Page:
Topping the list of contested village elections in Westchester County on Tuesday is a challenge to two-term incumbent Port Chester Mayor Dennis Pilla from Republican challenger Neil Pagano in a race framed around economic growth and development.
Pilla, a 52-year-old Democrat, gave up a lucrative job as a financial operations and technology executive for companies such as Citigroup and PepsiCo to enter politics. He donates his $12,000 annual salary as mayor to local charities and school groups and said he wants one last term to finish the projects he started six years ago.
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Pagano, 69, contends that Pilla has lost the trust of the village's Republican-controlled board of trustees and argues he could do a better job expanding the city's tax base and attracting new business owners to blighted, vacant properties.
"I believe they lost respect for leadership. They don't see the village moving forward, and they're frustrated," Pagano said recently.
Pilla brushes aside such criticism and points to his accomplishments during his two terms: the reopening of the Capitol Theatre, a revitalized business district that includes Mario Batali's small empire of shops on Main Street, spots like bartaco and dozens of newly opened ethnic restaurants ranging from Peruvian fare to sidewalk Brazilian bakeries.
The Justice Department says it will be assigning federal observers to monitor polling activities in the village to ensure compliance with the Voting Rights Act.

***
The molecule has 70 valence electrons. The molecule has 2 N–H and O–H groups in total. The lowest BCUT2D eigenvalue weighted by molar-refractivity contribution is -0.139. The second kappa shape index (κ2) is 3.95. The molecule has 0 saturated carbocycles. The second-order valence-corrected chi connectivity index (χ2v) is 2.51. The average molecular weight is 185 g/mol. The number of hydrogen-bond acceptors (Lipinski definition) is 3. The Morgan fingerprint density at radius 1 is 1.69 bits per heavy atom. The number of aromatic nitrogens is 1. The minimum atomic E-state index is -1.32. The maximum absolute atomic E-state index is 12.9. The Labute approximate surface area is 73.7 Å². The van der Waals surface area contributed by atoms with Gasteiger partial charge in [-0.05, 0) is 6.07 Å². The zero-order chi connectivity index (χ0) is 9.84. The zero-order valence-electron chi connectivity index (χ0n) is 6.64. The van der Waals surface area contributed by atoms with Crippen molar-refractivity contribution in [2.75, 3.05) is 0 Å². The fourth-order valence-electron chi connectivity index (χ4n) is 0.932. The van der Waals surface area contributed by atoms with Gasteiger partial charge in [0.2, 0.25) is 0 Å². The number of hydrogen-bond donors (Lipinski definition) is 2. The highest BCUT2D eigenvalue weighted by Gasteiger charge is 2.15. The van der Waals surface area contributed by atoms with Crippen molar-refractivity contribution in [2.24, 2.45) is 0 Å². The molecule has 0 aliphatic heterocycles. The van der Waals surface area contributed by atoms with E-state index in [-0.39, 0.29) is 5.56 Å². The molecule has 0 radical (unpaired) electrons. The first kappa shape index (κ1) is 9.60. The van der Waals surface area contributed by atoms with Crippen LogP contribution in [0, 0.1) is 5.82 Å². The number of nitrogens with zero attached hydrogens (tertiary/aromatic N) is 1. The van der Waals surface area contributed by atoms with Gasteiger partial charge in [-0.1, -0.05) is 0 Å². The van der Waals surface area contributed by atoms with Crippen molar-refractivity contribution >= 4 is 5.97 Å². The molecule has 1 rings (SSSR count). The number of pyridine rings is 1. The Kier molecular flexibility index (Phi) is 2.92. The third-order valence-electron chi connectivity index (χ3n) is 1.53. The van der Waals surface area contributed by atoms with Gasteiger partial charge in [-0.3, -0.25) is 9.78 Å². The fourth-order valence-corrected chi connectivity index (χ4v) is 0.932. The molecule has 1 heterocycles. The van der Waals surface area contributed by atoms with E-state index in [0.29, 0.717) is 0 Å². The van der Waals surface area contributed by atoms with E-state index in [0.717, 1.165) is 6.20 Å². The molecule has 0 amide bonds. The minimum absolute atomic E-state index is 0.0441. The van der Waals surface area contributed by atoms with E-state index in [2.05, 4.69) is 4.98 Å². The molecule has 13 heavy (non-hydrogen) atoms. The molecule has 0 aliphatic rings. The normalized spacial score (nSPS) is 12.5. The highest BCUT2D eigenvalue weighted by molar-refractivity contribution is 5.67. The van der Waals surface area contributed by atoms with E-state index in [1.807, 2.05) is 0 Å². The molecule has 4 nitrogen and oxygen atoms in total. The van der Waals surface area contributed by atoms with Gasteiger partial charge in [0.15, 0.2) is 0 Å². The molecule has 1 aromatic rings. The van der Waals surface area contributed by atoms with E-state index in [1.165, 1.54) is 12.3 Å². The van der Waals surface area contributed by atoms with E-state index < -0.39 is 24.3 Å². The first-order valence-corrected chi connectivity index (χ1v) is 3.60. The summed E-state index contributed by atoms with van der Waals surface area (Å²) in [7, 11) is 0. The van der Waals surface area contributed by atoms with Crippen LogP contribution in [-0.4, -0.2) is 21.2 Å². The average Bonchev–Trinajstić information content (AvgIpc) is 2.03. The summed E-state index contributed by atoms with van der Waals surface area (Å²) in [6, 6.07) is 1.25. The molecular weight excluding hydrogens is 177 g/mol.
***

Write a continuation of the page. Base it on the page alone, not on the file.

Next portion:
In 2008, a federal court found that Port Chester's method of electing its board of trustees violated the Voting Rights Act and prevented Hispanics from participating equally in the electoral process.
The finding led to an agreement with the Justice Department and a 2009 election that produced the village's first Hispanic trustee.
As a result of the federally imposed "cumulative voting" system, for the first time since 1868 all six trustee positions and the mayor's seat are up for grabs in Port Chester. Although residents can "stack" their votes in the trustee race, with each casting six ballots, the mayoral election follows the old rules of one vote per person.
The federal observers will make sure that bilingual poll officials are present at every polling place and that all election-related materials are translated into Spanish.
The Port Chester mayoral race is one of nearly a dozen village elections set for Tuesday in Westchester, Rockland and Putnam counties, where voters are expected to cast ballots in a handful of races for mayor, trustee and justice.
In Briarcliff Manor, independent candidate Laura Morris is seeking to unseat four-term incumbent Mayor William Vescio. The mayor is running with the endorsement of the village's nonpartisan political organization, the People's Caucus of Briarcliff Manor.
Also on the ballot are trustee Lori Sullivan seeking re-election and candidate Mark Wilson running for another open trustee position. Howard Code is making a bid for village justice. All candidates are unopposed and were nominated through the People's Caucus.
Contested races also will take place in the Westchester County villages of Buchanan, Pelham and Tuckahoe. Races in Bronxville, Elmsford, Hastings-on-Hudson, Larchmont, Pelham Manor, Rye Brook, Scarsdale, Sleepy Hollow and Tarrytown are uncontested.
In Rockland County -- where eight villages will vote -- Republican Elections Commissioner Louis Babcock predicts a turnout of about 20 percent, which could drop even lower depending on how much bad weather a predicted snowstorm brings.
"Most people don't associate elections with March, so basically it's just the faithful who come out to vote," he said. "And on top of that we're expecting 2 to 3 inches of snow overnight, so that's going to cut turnout even more."
In Rockland County, five villages will have contested elections, including Airmont, Chestnut Ridge, Hillburn, South Nyack and Upper Nyack. Elections are uncontested in the villages of Pomona, Montebello and Grand View-on-Hudson.
In Putnam County, Cold Spring will stage contested races, while Nelsonville will vote in several uncontested races.
Polls will be open from 6 a.m. to 9 p.m.
With The Associated Press